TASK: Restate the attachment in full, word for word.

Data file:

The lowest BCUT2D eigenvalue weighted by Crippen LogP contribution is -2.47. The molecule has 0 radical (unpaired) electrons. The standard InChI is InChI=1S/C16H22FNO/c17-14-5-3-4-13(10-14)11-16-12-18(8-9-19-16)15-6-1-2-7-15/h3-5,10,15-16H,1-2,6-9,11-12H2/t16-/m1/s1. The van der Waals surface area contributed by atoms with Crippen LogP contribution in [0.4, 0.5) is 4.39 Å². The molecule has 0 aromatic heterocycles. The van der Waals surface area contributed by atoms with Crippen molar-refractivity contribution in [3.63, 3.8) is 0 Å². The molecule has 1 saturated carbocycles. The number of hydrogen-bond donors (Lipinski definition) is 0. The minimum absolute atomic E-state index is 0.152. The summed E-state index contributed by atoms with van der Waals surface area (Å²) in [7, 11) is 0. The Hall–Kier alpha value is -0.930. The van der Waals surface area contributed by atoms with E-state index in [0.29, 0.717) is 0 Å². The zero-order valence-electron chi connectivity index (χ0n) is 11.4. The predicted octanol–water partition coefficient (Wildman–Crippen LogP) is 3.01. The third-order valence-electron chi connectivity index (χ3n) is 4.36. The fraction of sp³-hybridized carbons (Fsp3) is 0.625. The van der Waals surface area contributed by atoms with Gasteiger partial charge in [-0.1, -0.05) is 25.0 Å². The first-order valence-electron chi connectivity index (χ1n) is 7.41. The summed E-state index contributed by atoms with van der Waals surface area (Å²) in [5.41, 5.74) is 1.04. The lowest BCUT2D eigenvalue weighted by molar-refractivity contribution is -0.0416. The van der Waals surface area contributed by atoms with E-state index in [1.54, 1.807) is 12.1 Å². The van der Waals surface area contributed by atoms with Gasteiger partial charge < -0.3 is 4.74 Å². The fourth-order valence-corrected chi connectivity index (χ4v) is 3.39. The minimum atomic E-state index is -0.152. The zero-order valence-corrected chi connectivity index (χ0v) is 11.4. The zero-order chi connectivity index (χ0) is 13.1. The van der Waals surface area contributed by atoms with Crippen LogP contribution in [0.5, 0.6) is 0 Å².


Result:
The lowest BCUT2D eigenvalue weighted by Crippen LogP contribution is -2.47. The molecule has 0 radical (unpaired) electrons. The standard InChI is InChI=1S/C16H22FNO/c17-14-5-3-4-13(10-14)11-16-12-18(8-9-19-16)15-6-1-2-7-15/h3-5,10,15-16H,1-2,6-9,11-12H2/t16-/m1/s1. The van der Waals surface area contributed by atoms with Crippen LogP contribution in [0.4, 0.5) is 4.39 Å². The molecule has 0 aromatic heterocycles. The van der Waals surface area contributed by atoms with Crippen molar-refractivity contribution in [3.63, 3.8) is 0 Å². The molecule has 1 saturated carbocycles. The number of hydrogen-bond donors (Lipinski definition) is 0. The minimum absolute atomic E-state index is 0.152. The summed E-state index contributed by atoms with van der Waals surface area (Å²) in [7, 11) is 0. The Hall–Kier alpha value is -0.930. The van der Waals surface area contributed by atoms with E-state index in [0.29, 0.717) is 0 Å². The zero-order valence-electron chi connectivity index (χ0n) is 11.4. The predicted octanol–water partition coefficient (Wildman–Crippen LogP) is 3.01. The third-order valence-electron chi connectivity index (χ3n) is 4.36. The fraction of sp³-hybridized carbons (Fsp3) is 0.625. The van der Waals surface area contributed by atoms with Gasteiger partial charge in [-0.1, -0.05) is 25.0 Å². The first-order valence-electron chi connectivity index (χ1n) is 7.41. The summed E-state index contributed by atoms with van der Waals surface area (Å²) in [5.41, 5.74) is 1.04. The lowest BCUT2D eigenvalue weighted by molar-refractivity contribution is -0.0416. The van der Waals surface area contributed by atoms with E-state index in [1.54, 1.807) is 12.1 Å². The van der Waals surface area contributed by atoms with Gasteiger partial charge < -0.3 is 4.74 Å². The fourth-order valence-corrected chi connectivity index (χ4v) is 3.39. The minimum atomic E-state index is -0.152. The zero-order valence-corrected chi connectivity index (χ0v) is 11.4. The zero-order chi connectivity index (χ0) is 13.1. The van der Waals surface area contributed by atoms with Crippen LogP contribution in [0.5, 0.6) is 0 Å².